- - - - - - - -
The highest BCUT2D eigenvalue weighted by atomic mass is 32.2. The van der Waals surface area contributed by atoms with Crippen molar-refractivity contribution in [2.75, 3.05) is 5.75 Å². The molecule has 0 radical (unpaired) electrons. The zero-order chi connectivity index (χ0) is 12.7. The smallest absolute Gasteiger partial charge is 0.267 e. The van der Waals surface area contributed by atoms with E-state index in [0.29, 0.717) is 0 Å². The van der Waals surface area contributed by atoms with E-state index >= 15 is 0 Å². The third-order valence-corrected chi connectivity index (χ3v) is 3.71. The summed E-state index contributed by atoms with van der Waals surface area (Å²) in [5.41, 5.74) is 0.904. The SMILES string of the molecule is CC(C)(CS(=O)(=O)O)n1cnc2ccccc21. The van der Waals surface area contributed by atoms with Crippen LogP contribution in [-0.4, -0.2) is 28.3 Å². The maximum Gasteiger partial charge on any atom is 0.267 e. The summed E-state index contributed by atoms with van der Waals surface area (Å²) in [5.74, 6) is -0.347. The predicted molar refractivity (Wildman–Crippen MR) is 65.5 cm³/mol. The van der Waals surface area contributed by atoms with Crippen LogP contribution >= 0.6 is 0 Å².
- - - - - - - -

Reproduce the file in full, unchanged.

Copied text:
The highest BCUT2D eigenvalue weighted by atomic mass is 32.2. The van der Waals surface area contributed by atoms with Crippen molar-refractivity contribution in [2.75, 3.05) is 5.75 Å². The molecule has 0 radical (unpaired) electrons. The zero-order chi connectivity index (χ0) is 12.7. The smallest absolute Gasteiger partial charge is 0.267 e. The van der Waals surface area contributed by atoms with E-state index in [0.29, 0.717) is 0 Å². The van der Waals surface area contributed by atoms with E-state index >= 15 is 0 Å². The third-order valence-corrected chi connectivity index (χ3v) is 3.71. The summed E-state index contributed by atoms with van der Waals surface area (Å²) in [5.41, 5.74) is 0.904. The SMILES string of the molecule is CC(C)(CS(=O)(=O)O)n1cnc2ccccc21. The van der Waals surface area contributed by atoms with Crippen LogP contribution in [-0.4, -0.2) is 28.3 Å². The maximum Gasteiger partial charge on any atom is 0.267 e. The summed E-state index contributed by atoms with van der Waals surface area (Å²) in [5.74, 6) is -0.347. The predicted molar refractivity (Wildman–Crippen MR) is 65.5 cm³/mol. The van der Waals surface area contributed by atoms with Crippen LogP contribution >= 0.6 is 0 Å².